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Wednesday, May 10, 2006

This week at the SFC: Beijing Bicycle

Thursday May 11

All our screenings are FREE ones.

Film will commence at 8:00 pm – doors open at 7:30 pm.

Beijing Bicycle


Bicycles are as synonymous with Beijing as cabs are with Manhattan, and when the hero of Wang Xiaoshuai's superb and harrowing "Beijing Bicycle" joins the swarm of cyclists who crowd the city's streets, he stands for countless young people who have made the journey from the country to China's capital in search of a better life.

Cui Lin's shy yet stubborn Guei considers himself lucky. He has a place to live--with a friend in an old compound with small quarters for working people. Even better, he has landed a job as a messenger that provides him with a uniform and an impressive silver mountain bike that will become his once he has earned 700 yuan, which is about $85.

A determined worker, Guei will earn this sum in little over a month, yet by then he will have discovered how mean-spirited city people can be. For instance, he's summoned to the gym in a luxury hotel and is forced to shower before he can enter, only to discover the hotel expects him to pay for it. Then just before the bike is to become his--after which he will split the delivery fees instead of having to give 80% to his employer--it is stolen. His boss will take him back if he finds the bicycle. "Beijing Bicycle's" story now takes off in earnest. The bicycle has fallen into the hands of a another young man, Jian (Li Bin), but it is not immediately clear whether he bought or stole it. What is clear is that he wanted it in the worst way, to impress his pals at school and his new girlfriend Qin (Zhou Xun). His father has been promising to get him a bike, but that money now must go toward his younger half-sister's education. Had not chance and poverty placed Guei and Jian in the same neighborhood, Guei probably would never have seen his bicycle again.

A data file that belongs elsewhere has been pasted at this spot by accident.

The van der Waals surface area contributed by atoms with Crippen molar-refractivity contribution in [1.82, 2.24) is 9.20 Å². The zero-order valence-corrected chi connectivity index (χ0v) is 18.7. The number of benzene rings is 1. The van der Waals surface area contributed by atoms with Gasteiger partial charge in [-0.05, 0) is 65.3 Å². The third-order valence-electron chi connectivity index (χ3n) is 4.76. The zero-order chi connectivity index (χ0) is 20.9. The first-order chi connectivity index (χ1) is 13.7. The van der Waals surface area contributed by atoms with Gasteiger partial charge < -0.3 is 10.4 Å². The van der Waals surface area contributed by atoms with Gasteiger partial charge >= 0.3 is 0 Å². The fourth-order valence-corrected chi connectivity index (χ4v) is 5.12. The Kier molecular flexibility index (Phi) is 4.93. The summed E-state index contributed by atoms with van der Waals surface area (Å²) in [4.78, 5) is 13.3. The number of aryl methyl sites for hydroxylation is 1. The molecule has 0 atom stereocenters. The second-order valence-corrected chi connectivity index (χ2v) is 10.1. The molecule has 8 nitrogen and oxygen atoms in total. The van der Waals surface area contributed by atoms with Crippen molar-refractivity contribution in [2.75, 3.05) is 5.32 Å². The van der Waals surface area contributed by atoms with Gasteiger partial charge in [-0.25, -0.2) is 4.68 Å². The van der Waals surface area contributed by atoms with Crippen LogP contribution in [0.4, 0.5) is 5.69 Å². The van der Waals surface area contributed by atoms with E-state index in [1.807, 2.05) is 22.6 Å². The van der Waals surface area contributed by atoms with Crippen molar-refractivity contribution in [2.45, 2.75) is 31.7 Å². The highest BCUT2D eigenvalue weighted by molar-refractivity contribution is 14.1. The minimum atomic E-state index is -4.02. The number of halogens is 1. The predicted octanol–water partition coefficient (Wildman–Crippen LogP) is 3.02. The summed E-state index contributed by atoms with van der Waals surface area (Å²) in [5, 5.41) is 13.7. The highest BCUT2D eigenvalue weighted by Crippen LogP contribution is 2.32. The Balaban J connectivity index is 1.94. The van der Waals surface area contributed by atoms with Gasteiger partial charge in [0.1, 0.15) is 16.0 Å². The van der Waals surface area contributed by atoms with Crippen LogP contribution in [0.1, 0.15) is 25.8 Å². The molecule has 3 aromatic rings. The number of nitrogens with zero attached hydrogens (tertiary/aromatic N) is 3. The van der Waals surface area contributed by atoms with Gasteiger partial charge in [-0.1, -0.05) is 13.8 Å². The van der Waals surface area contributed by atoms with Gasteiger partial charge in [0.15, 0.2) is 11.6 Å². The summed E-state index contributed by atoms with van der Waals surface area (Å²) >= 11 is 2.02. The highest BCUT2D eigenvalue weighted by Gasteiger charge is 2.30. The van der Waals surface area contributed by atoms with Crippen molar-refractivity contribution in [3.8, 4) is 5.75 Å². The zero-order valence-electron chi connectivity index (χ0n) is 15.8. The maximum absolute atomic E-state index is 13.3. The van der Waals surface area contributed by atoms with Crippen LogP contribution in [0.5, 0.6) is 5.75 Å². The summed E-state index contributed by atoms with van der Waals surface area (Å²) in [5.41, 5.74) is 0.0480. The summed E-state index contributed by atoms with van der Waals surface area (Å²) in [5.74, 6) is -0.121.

What emerges is a portrait of modern urban life at its most brutal. Jian is in such a state of rage toward his father and so eager to be a member of a group more prosperous than his family that he is blinded to the fact that Guei needs his bicycle to earn a living--and that his pals, for all their prep school ties and blazers, are virtually a gang, each one a violent, thuggish brute.

Inevitably, "Beijing Bicycle" brings to mind Vittorio De Sica's neo-realist classic, "The Bicycle Thief," but it also recalls Akira Kurosawa's early masterpiece, "Stray Dog," in which a young police detective searches for his stolen gun throughout a war-ravaged Tokyo, needing to find his weapon to regain his sense of manhood as intensely as Jian needs the bike for social acceptance. Wang, however, has a bleaker vision than De Sica or Kurosawa, moving beyond the question of whether Jian will ultimately see his so-called friends for what they really are. For Xiaoshuai, modern urban life in China is destructive, the notion of a Communist classless society a cruel joke in which the struggle for survival is ruthless, even more so than in the big cities of the Western world.

From start to finish, "Beijing Bicycle" moves adroitly with the emotional impact of a steamroller. Xiaoshuai comes from the ranks of China's underground cinema and has seen all of his work either heavily censored or banned outright. With this masterful, flawless film, he emerges in the front ranks of China's now numerous, world-renowned filmmakers.


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